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kind produced by time-the demand for different laws to protect newly-created species of property, the cases in which judges are found lamenting the want of a law adapted to existing circumstances, the instances in which society is felt to be disturbed by laws utterly unsuitable-the retention of antiquated forms—or the infliction of unprofitable severities. § 422. No intelligent man will deny that, with us, the laws have, in a succession of ages, been gradually adapted to the free institutions of the country. Beyond all question, we are extensively indebted to the liberality of the judges, for much of the regulated freedom we at present enjoy. No reflecting man can fail to perceive that there has been the greater facility in making this adaptation, in as far as our laws were unwritten, and therefore, in a certain sense, unascertained. So far, good has unquestionably resulted from our laws being in an unsettled state. From not being more formally prescribed, the laws were less certain—from being less certain, they admitted of being rendered more complete. § 423. But, where the law is prescribed and promulgated as the declared will of the supreme power in the state, the case is wholly different. Supposing the written law to require change or modification, it will hardly admit a question whether such alteration is to be effected in a direct manner, by the superior power that originally created the law, or indirectly, by the subordinate authority employed to give it effect, and put it in operation; and if a doubt could exist upon the subject of the comparative competency and fitness of the legislature, and of the judicature of the country, to correct its laws, recourse should in preference be had to the legislature. For the legislature intends to found its regulations upon general principles; courts of law—and still more of equity—refine upon individual cases. § 424. The truth is, that the legislature, and not the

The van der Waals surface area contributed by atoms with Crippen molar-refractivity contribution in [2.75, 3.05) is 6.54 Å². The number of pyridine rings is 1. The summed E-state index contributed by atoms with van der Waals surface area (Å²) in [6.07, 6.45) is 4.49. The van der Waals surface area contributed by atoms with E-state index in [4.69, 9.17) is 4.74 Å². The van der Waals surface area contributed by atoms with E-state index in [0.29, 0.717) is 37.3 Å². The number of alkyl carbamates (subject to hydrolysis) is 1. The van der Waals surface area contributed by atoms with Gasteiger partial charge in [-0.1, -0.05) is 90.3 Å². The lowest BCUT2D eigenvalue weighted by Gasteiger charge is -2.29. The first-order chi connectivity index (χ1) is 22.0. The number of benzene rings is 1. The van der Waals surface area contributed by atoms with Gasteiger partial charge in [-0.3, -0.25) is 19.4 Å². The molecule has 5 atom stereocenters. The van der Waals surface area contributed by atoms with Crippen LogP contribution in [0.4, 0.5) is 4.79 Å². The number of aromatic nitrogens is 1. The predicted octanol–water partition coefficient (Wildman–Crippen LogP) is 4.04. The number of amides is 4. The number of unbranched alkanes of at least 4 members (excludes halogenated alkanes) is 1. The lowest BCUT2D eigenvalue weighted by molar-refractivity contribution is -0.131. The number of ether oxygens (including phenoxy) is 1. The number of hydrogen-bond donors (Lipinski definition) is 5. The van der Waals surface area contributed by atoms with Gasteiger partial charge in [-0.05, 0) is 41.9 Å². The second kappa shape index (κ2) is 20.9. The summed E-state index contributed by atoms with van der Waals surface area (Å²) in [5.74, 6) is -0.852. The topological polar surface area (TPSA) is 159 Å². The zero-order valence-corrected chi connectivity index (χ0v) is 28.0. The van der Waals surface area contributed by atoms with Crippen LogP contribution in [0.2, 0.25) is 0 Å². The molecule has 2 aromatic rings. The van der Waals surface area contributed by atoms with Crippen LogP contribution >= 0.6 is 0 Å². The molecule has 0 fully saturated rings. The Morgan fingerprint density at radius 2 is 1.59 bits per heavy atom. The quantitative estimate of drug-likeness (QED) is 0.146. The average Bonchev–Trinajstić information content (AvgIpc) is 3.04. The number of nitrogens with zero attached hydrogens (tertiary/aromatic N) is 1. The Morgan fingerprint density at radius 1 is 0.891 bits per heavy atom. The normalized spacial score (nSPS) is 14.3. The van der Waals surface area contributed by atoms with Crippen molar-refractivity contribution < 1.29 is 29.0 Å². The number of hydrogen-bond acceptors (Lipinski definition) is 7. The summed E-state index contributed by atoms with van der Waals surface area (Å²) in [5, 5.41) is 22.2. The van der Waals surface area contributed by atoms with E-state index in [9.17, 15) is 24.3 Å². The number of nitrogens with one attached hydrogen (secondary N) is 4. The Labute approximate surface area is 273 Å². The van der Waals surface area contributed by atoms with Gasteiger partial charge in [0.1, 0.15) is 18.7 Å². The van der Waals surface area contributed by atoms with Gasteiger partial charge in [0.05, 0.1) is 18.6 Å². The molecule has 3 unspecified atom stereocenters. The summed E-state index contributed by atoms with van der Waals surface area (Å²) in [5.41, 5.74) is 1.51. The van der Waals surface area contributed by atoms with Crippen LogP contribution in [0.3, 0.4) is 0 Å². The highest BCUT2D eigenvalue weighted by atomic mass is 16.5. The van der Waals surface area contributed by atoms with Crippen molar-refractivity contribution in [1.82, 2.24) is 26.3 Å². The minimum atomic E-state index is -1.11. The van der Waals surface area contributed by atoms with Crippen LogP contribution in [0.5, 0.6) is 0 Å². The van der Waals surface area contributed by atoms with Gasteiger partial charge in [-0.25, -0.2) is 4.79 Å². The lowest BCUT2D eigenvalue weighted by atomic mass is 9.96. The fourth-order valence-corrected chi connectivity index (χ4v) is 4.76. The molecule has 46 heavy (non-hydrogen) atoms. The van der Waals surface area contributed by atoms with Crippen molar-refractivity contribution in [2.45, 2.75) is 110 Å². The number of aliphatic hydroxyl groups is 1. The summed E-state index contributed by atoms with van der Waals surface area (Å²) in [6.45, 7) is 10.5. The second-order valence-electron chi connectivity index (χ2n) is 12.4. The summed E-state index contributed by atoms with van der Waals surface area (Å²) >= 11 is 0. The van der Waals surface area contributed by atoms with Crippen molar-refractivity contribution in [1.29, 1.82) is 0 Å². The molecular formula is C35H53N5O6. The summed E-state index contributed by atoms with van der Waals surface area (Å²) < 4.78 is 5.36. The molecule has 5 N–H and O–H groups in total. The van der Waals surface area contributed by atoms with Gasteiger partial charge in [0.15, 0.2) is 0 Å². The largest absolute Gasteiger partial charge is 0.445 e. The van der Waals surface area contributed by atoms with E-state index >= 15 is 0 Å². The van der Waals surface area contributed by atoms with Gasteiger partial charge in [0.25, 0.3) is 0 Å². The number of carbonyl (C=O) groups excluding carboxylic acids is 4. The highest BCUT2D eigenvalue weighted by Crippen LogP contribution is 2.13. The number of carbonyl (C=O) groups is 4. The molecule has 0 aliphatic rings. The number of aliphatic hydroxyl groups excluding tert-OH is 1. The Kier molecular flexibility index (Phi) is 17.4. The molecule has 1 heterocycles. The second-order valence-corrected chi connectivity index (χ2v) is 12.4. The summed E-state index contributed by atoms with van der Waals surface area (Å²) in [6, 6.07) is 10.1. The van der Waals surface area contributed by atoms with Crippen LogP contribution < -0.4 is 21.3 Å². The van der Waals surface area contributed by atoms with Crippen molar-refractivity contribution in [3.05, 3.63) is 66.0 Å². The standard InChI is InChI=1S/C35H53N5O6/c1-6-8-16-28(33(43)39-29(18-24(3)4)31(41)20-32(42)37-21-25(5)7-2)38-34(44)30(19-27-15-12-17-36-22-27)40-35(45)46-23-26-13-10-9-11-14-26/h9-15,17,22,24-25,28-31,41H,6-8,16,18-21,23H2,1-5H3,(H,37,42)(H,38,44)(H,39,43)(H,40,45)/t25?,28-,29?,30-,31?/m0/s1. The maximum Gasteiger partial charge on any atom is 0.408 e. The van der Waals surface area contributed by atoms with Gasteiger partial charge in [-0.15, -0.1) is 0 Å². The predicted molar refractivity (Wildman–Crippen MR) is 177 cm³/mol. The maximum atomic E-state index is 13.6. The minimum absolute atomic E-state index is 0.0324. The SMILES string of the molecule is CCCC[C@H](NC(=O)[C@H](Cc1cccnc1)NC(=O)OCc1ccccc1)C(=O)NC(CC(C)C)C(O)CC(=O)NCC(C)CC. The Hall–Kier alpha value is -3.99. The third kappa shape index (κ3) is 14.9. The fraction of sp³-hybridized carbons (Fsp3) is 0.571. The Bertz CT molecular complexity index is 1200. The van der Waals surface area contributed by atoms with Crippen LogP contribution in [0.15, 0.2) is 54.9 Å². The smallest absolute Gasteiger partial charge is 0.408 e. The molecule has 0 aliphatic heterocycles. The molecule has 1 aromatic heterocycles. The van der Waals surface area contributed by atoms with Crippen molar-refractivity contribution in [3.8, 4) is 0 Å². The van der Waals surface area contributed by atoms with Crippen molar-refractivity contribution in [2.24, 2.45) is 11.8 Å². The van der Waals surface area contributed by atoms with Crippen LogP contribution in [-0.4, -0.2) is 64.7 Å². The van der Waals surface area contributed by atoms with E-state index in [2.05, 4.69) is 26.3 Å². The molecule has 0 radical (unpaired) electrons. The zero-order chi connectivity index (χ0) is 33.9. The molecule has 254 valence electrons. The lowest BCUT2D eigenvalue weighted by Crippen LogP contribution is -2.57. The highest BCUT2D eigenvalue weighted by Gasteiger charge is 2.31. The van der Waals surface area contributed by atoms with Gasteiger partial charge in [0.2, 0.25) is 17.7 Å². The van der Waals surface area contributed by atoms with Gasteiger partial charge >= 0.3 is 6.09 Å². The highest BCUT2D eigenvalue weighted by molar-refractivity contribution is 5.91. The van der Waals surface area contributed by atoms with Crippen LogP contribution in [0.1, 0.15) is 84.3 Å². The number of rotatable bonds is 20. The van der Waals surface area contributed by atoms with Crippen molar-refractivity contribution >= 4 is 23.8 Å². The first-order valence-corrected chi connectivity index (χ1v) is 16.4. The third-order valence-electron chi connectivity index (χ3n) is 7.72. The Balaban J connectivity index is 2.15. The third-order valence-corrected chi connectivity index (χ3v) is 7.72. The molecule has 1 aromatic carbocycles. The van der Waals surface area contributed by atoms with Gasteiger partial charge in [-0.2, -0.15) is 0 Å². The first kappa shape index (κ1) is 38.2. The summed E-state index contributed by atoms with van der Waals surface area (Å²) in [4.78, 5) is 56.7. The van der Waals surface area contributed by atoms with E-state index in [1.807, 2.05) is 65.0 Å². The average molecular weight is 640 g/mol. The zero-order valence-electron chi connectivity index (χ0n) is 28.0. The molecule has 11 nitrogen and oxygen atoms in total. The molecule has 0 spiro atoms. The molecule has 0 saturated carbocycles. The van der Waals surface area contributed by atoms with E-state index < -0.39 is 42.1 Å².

courts, should be driven to comply with the necessities of mankind. But this, unfortunately, has not been the practice. When rules of law have been found to work injustice, they have been evaded instead of being repealed. Obsolete or unsuitable laws, instead of being removed from the statute book, have been made to bend to modern usages and feelings. Instead of the legislature framing new provisions, as occasion has required, it has been left to able judges to invade its province, and to arrogate to themselves the lofty privilege of correcting abuses and introducing improvements. The rules are thus left in the breasts of the judges, instead of being put upon a right footing by legislative enactment. § 425. Much of the evil just described, is no doubt attributable to the supineness of the legislature—something to the narrowness of the rules of the common law, —but the principal share, to the want of a proper understanding at what point interpretation ought to end, and legislation should begin.(a) Let the discriminating reader look at Burke s eloquent panegyric upon Lord Mansfield, and then ask himself soberly, whether every improvement the orator ascribes to the judge, however unquestionably meritorious, is not within the province, and ought not to have been effected by the intervention of the legislature? “He sought,” it is said, “to effect the amelioration of the law, by making its liberality keep pace with justice and the actual concerns of the world, and not restricting the infinitely diversified conditions of men, and the rules of natural justice, within artificial circumscriptions, but conforming its principles to the growth of our commerce and our empire.” § 426. As to the assumptions of jurisdiction by the

(a) Butler's Reminis, vol. 1.